> >I'm not sure we want to do that. For one, nothing says that you can't
> >cluster BTNS hosts. It is about as difficult to cluster BTNS hosts as
> >it is to cluster hosts using IPsec in general (a little worse once you
> >add connection latching if you use the dynamic IPsec policy editing
> >implementation approach).
> If you just replace 'node' with either 'system' or 'host' throughout,
> you'll address my point.
...to replace "node" with "system" would be inappropriate, and to
replace "node" with "host" when some nodes in our examples are security
gateways (and, therefore, a kind of router), is even more inappropriate
still (since "host" is a "node" that does not forward packets, according
to at least one glossary).
I'd be happy to entertain an argument that "system" or some phrase
including that word should replace "node" because RFC4301 does just
that, but I've not seen such an argument.
I'd also be happy to add a glossary, and to make sure that the I-D is
consistent in its use of these three words, but this is a damned short
I-D (particularly if you strip off the informative examples). Just how
long must we make it?! And I'll note that RFC4301 does not define
"system," nor "host," nor "node" in its glossary -- I think it doesn't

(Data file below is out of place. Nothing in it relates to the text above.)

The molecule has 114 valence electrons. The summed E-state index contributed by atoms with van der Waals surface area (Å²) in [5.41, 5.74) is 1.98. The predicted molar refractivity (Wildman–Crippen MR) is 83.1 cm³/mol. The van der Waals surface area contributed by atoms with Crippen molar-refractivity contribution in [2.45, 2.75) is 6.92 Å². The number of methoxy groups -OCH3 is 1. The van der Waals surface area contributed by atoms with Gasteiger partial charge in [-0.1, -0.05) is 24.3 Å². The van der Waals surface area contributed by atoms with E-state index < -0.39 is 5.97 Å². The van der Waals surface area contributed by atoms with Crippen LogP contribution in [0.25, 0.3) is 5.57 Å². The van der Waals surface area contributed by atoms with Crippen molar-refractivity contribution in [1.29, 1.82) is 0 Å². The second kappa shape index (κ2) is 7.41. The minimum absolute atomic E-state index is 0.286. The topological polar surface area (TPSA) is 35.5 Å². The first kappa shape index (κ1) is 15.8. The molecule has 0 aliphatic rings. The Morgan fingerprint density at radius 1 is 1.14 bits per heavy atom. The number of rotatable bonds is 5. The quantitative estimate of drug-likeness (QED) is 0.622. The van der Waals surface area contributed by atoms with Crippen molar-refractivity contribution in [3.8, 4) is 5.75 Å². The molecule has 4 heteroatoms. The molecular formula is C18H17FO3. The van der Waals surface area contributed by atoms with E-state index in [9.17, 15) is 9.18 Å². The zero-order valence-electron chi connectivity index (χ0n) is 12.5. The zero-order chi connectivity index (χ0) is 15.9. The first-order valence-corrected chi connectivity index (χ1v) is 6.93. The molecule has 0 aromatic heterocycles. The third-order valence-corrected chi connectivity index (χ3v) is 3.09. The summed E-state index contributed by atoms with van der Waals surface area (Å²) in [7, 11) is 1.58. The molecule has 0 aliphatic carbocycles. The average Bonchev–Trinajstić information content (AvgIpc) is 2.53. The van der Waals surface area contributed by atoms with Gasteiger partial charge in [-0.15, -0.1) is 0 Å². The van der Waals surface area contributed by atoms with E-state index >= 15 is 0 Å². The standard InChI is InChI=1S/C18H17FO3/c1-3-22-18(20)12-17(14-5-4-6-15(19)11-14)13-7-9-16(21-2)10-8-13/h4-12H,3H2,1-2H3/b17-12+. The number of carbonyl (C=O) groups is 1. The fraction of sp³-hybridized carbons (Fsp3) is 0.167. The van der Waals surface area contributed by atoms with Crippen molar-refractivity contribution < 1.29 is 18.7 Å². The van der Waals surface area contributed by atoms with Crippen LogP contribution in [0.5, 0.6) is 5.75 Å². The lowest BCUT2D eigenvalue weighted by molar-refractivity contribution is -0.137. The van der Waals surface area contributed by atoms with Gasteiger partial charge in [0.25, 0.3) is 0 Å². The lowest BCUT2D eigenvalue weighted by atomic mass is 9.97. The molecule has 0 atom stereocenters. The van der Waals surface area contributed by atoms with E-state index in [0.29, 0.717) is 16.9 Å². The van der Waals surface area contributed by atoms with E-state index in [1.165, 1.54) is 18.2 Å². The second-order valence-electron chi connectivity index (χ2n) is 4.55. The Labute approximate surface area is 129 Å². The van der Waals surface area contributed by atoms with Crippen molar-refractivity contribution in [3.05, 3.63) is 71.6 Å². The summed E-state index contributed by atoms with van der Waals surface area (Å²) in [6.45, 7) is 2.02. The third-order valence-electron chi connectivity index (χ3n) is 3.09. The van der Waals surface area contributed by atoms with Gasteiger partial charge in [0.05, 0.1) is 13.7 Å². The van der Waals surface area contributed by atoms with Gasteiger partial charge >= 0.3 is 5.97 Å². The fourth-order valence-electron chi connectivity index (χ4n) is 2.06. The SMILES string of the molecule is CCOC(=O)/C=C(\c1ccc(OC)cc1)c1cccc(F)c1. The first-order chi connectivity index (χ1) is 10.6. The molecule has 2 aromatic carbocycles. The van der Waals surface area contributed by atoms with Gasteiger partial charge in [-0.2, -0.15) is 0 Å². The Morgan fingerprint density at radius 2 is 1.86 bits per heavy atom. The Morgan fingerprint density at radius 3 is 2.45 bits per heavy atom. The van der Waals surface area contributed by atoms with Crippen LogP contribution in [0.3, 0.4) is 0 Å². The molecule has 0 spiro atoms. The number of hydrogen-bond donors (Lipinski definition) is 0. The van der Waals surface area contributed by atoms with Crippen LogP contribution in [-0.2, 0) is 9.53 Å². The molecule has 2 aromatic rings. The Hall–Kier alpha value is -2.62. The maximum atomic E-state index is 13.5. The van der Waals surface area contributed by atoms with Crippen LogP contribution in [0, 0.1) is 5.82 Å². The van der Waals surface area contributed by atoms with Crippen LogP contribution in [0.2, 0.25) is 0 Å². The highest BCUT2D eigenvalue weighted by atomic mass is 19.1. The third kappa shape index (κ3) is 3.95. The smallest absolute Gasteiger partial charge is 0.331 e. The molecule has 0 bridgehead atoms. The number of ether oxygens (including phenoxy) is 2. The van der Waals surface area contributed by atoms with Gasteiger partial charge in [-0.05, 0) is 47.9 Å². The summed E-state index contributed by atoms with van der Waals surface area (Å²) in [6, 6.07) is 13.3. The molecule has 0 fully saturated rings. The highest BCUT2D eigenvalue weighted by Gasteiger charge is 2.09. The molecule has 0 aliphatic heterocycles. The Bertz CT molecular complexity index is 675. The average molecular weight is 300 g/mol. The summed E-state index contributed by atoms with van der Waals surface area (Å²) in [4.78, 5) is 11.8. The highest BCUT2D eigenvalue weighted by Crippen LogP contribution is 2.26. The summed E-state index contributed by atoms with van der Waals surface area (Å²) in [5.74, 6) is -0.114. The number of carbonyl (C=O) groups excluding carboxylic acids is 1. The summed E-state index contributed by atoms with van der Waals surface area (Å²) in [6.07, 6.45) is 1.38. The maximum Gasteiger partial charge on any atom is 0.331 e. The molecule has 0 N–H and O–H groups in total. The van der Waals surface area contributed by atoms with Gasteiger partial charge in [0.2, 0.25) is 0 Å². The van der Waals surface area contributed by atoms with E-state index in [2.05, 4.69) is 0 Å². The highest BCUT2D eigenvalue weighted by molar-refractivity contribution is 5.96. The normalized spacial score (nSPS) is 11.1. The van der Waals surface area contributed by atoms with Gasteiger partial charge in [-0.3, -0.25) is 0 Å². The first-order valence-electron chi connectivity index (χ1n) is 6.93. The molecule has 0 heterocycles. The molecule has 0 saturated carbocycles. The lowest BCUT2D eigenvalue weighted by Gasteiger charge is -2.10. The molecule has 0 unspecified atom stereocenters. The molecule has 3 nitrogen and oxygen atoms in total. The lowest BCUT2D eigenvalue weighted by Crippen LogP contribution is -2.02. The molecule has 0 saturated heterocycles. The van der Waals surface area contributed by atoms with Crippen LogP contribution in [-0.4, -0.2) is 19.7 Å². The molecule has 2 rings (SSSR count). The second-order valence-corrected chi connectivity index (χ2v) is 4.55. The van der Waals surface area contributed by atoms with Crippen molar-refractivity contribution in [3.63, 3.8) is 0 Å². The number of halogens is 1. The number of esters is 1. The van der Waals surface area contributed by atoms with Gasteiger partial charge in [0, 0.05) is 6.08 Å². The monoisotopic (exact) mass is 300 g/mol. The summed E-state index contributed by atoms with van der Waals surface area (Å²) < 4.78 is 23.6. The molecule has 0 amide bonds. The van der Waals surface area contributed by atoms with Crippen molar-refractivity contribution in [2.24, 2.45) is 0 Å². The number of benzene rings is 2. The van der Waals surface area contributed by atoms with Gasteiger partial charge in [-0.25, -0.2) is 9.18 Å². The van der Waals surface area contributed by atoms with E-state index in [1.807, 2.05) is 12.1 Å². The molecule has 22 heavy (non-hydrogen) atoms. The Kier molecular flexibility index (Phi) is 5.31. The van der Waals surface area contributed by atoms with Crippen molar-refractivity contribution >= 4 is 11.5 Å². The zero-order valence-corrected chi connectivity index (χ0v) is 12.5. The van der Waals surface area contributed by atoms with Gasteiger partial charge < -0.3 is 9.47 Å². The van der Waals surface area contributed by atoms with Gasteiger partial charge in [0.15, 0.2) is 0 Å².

even use "host" in the sense of "node that doesn't forward packets,"
which might make it a sloppily written RFC... But I think I'd rather
conclude that English is not the formal language that ASN.1, XML, UML,
etcetera are, and that this is actually a good thing.
> >>You need to specify exactly what happens for every failure mode and
> >>you ought to be sending IKE informational or Notify payloads for all
> >>error cases.
> >Failure is handled as specified in RFC4301 and RFC4306. There is a
> >separate I-D adding an IKE notify payload to indicate to the peer that
> >it has matched a BTNS PAD entry.
> Are there no new BNTS specific errors? Are they described somewhere
> >>Your bracketed notation is confusing. The brackets aren't adding
> >In the examples?
> Yes, but whatever. It's just notation.
Agreed, it's just notation and we'll stick to it.
> >>I generally don't like the idea of sending self-signed certificates
> >>for ephemeral keys. If the point is solely to maintain IKEv2
> >>semantics, you should say that. Otherwise, there's little reason to
> >>require the extra overhead of the certificate processing (and
> >>parsing) when all you're really doing is extracting the public key
> >Sending such certs is an option, not a requirement.
> I dislike the reference to self-signed certificates here because I
> believe the mere reference to them will encourage their use with BTNS
> and I don't think that's goodness. It's adding complexity for no
> additional value.